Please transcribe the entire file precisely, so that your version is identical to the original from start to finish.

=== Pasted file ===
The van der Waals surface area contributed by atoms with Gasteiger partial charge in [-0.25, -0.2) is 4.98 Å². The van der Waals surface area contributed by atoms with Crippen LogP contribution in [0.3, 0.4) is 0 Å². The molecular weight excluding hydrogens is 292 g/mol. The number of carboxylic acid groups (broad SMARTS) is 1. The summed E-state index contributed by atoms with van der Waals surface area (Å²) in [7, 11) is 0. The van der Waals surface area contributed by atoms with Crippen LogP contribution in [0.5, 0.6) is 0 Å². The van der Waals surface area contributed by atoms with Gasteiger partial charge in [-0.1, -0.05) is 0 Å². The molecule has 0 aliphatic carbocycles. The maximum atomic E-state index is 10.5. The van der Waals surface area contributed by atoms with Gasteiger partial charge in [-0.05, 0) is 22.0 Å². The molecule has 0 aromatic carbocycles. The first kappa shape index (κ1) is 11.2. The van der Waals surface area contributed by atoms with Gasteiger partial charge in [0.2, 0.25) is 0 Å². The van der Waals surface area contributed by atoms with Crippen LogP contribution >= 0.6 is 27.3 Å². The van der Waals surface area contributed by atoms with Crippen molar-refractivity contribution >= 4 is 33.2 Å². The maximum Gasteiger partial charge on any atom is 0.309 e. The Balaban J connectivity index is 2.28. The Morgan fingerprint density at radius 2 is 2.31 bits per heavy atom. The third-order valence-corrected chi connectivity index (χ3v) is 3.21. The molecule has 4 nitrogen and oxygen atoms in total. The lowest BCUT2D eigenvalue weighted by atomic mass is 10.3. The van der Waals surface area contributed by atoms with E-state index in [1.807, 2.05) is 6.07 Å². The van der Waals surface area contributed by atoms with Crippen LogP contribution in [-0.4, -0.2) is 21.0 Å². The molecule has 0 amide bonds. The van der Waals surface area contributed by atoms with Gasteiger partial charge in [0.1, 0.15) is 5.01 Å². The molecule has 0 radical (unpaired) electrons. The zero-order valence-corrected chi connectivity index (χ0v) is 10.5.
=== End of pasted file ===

The van der Waals surface area contributed by atoms with Gasteiger partial charge in [-0.25, -0.2) is 4.98 Å². The van der Waals surface area contributed by atoms with Crippen LogP contribution in [0.3, 0.4) is 0 Å². The molecular weight excluding hydrogens is 292 g/mol. The number of carboxylic acid groups (broad SMARTS) is 1. The summed E-state index contributed by atoms with van der Waals surface area (Å²) in [7, 11) is 0. The van der Waals surface area contributed by atoms with Crippen LogP contribution in [0.5, 0.6) is 0 Å². The van der Waals surface area contributed by atoms with Gasteiger partial charge in [-0.1, -0.05) is 0 Å². The molecule has 0 aliphatic carbocycles. The maximum atomic E-state index is 10.5. The van der Waals surface area contributed by atoms with Gasteiger partial charge in [-0.05, 0) is 22.0 Å². The molecule has 0 aromatic carbocycles. The first kappa shape index (κ1) is 11.2. The van der Waals surface area contributed by atoms with Gasteiger partial charge in [0.2, 0.25) is 0 Å². The van der Waals surface area contributed by atoms with Crippen LogP contribution >= 0.6 is 27.3 Å². The van der Waals surface area contributed by atoms with Crippen molar-refractivity contribution >= 4 is 33.2 Å². The maximum Gasteiger partial charge on any atom is 0.309 e. The Balaban J connectivity index is 2.28. The Morgan fingerprint density at radius 2 is 2.31 bits per heavy atom. The third-order valence-corrected chi connectivity index (χ3v) is 3.21. The molecule has 4 nitrogen and oxygen atoms in total. The lowest BCUT2D eigenvalue weighted by atomic mass is 10.3. The van der Waals surface area contributed by atoms with E-state index in [1.807, 2.05) is 6.07 Å². The van der Waals surface area contributed by atoms with Crippen LogP contribution in [-0.4, -0.2) is 21.0 Å². The molecule has 0 amide bonds. The van der Waals surface area contributed by atoms with Gasteiger partial charge in [0.1, 0.15) is 5.01 Å². The molecule has 0 radical (unpaired) electrons. The zero-order valence-corrected chi connectivity index (χ0v) is 10.5.